Use only spaces, and indent 2 spaces at a time.

Yes! Vindication!

Bwaa hah hah hah ha haah


PS I don't like tabs.

Yes! Vindication!

Bwaa hah hah hah ha haah


PS I don't like tabs.

Tabs are cool, but they look like hell on Daniweb if you aren't careful because a tab is like eight spaces so it overflows onto the next line a lot. What looks the worst is if people mix tabs and spaces and then post on Daniweb. If they have fours spaces per tab in their IDE, which is then changed to eight on Daniweb, the indentation gets all messed up. If you just use spaces it'll look fine wherever it's posted.

Congratulations, you've singled out the least important part of the style guide.

Good advice in general. The particularly noticeable poor advice is smoothed out by clearly being specific to Google and practicality with their existing code base. While I can see their reasoning, I very much dislike their stance on exceptions. Hopefully non-Google people reading this guide will ignore that convention.

Comments
jamthwee is just jealous :)
I really don't like ya avatar, it doesn't convey a professionalism. I think you should change it.

Sarehu
The purpose of "style guides" is twofold:

  1. Readability -- Physical layout of source code
  2. Interoperability -- Structural layout of data (functions, variables, etc)

Failure on either account costs significant amounts in terms of cold, hard cash. Business concerns make or break in terms of the amount of time you waste on a project.

I dislike tabs because they don't play nice. Most editors I've used (and I've tried just about every one you can name to me) handle tabs either incorrectly or just plain differently than the editor the guy four cubicles down does. In one case incorrect tab handling actually changed the meaning of my code. But sure, small potatoes.

Lighten up.

Tabs are a definite no no.

I write code for a living and my employer (my mom) says I should use only SPACES - otherwise there won't be any milk and cookies for tea.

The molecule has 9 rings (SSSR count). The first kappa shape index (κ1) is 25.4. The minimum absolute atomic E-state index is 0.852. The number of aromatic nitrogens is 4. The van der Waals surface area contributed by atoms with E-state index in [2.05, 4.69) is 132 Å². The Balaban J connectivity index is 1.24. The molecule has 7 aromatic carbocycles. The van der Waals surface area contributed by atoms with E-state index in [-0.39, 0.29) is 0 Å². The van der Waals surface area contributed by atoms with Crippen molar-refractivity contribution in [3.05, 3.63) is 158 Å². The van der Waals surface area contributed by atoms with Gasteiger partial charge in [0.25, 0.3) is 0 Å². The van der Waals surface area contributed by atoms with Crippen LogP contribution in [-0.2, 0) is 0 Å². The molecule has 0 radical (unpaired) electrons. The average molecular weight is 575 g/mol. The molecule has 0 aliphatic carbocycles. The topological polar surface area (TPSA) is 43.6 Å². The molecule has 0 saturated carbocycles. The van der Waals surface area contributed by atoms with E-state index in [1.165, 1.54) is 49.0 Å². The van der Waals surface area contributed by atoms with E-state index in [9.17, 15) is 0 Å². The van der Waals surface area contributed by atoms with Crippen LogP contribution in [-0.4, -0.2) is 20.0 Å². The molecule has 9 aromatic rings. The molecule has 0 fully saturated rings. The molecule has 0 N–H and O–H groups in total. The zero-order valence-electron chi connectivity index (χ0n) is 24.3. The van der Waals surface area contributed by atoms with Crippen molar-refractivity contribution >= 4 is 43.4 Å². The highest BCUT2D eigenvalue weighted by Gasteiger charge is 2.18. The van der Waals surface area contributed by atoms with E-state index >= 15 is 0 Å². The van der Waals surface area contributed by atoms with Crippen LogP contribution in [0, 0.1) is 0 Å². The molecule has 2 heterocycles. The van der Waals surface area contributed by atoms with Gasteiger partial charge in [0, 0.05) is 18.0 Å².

God has spoken.

Congratulations, you've singled out the least important part of the style guide.

Not so, tabs are the most visible. They can destroy the whole program no matter how well-written it is. Tabs look crappy when use in code tags here at DaniWeb because they can render the code almost unreadable.

Just say no to tabs.

Here's why.

1. Almost all forums make a complete mess of tabs, unless you've been exceptionally dilligent in your use of tabs to begin with. ANY mixing of spaces and tabs will destroy the indentation when posted online. Take this example which uses 4 spaces for 1 tab.

int main ( ) {
    int a;  // 4 spaces
	int b;  // 1 tab
  	int c;  // 2 spaces + tab
}

Looks great in my editor, but just sucks and blows at the same time when posted here!.

Given the standard of comprehension and indentation skills (99% can't even use code tags, let alone indent properly), there's no hope.

2. There is no set standard for what a tab should be (ok, there is, it's 8 spaces). But all too often, some smarty-pants has configured code-wrangler 4.2 to make a tab equal 4 spaces. All very good, if that's the only tool you use.

But by the time you're working on a large project, with many different people using all sorts of tools (lint, diff, merge, doxygen, pretty-print, indent etc etc), sooner or later, you're going to end up with a visual mess.

Add to that, if you decide to use several 3rd party libraries (each with their own 1-tab == x-spaces settings (all different)), then you have yet another unholy mess.

If you use only spaces, you GUARANTEE that it looks the same everywhere.

Any code editor worthy of the name has an automatic way of substituting spaces for tabs. Most have "smart" indentation anyway, so there's really no worry about having to hammer the space bar to achieve the indentation you want.

If you use only spaces, you GUARANTEE that it looks the same everywhere.

Any code editor worthy of the name has an automatic way of substituting spaces for tabs. Most have "smart" indentation anyway, so there's really no worry about having to hammer the space bar to achieve the indentation you want.

True. Even tough this is a bit off-topic, here's how to do it in Visual Studio:

- Go to Tools -> Options
- Select Text-editor -> [your program language] -> tabs
- Change the "indent size" to whatever you want (I use 4 spaces)
- Select "insert spaces" instead of "keep tabs"
- Press OK
- Open up some project or file
- Press ctrl-a ; ctrl-k ; ctrl-f
- Code is formatted with spaces!

This article has been dead for over six months. Start a new discussion instead.